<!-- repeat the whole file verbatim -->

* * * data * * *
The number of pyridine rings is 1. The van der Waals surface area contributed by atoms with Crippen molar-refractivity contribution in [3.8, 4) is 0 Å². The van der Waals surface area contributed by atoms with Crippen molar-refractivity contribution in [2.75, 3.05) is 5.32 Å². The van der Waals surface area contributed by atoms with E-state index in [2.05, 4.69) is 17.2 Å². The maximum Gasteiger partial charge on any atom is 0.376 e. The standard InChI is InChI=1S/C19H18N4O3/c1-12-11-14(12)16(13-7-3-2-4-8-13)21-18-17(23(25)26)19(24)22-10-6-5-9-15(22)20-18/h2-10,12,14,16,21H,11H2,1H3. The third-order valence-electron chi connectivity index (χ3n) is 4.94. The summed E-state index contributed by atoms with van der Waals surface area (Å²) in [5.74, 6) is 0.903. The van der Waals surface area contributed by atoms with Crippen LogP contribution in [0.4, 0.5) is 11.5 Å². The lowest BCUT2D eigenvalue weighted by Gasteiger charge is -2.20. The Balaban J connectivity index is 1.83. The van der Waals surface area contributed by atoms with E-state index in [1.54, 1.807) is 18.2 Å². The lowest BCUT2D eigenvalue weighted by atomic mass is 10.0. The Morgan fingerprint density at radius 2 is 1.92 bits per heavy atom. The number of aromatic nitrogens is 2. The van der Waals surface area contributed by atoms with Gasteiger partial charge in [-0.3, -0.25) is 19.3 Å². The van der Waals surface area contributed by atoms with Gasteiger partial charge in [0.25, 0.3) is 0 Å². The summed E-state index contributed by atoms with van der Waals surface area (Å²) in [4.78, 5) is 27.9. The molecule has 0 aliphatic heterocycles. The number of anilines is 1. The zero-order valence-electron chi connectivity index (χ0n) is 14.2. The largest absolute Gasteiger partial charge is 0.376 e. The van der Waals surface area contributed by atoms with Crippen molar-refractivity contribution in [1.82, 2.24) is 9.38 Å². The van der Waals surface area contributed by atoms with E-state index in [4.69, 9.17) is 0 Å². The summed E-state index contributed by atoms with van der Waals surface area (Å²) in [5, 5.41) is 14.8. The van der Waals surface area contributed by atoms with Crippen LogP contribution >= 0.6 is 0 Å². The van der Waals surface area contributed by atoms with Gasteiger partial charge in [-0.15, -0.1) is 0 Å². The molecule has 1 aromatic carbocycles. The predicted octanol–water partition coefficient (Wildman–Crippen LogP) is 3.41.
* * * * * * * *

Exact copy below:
The number of pyridine rings is 1. The van der Waals surface area contributed by atoms with Crippen molar-refractivity contribution in [3.8, 4) is 0 Å². The van der Waals surface area contributed by atoms with Crippen molar-refractivity contribution in [2.75, 3.05) is 5.32 Å². The van der Waals surface area contributed by atoms with E-state index in [2.05, 4.69) is 17.2 Å². The maximum Gasteiger partial charge on any atom is 0.376 e. The standard InChI is InChI=1S/C19H18N4O3/c1-12-11-14(12)16(13-7-3-2-4-8-13)21-18-17(23(25)26)19(24)22-10-6-5-9-15(22)20-18/h2-10,12,14,16,21H,11H2,1H3. The third-order valence-electron chi connectivity index (χ3n) is 4.94. The summed E-state index contributed by atoms with van der Waals surface area (Å²) in [5.74, 6) is 0.903. The van der Waals surface area contributed by atoms with Crippen LogP contribution in [0.4, 0.5) is 11.5 Å². The lowest BCUT2D eigenvalue weighted by Gasteiger charge is -2.20. The Balaban J connectivity index is 1.83. The van der Waals surface area contributed by atoms with E-state index in [1.54, 1.807) is 18.2 Å². The lowest BCUT2D eigenvalue weighted by atomic mass is 10.0. The Morgan fingerprint density at radius 2 is 1.92 bits per heavy atom. The number of aromatic nitrogens is 2. The van der Waals surface area contributed by atoms with Gasteiger partial charge in [-0.3, -0.25) is 19.3 Å². The van der Waals surface area contributed by atoms with Gasteiger partial charge in [0.25, 0.3) is 0 Å². The summed E-state index contributed by atoms with van der Waals surface area (Å²) in [4.78, 5) is 27.9. The molecule has 0 aliphatic heterocycles. The number of anilines is 1. The zero-order valence-electron chi connectivity index (χ0n) is 14.2. The largest absolute Gasteiger partial charge is 0.376 e. The van der Waals surface area contributed by atoms with Crippen molar-refractivity contribution in [1.82, 2.24) is 9.38 Å². The van der Waals surface area contributed by atoms with E-state index in [4.69, 9.17) is 0 Å². The summed E-state index contributed by atoms with van der Waals surface area (Å²) in [5, 5.41) is 14.8. The van der Waals surface area contributed by atoms with Crippen LogP contribution >= 0.6 is 0 Å². The van der Waals surface area contributed by atoms with Gasteiger partial charge in [-0.15, -0.1) is 0 Å². The molecule has 1 aromatic carbocycles. The predicted octanol–water partition coefficient (Wildman–Crippen LogP) is 3.41.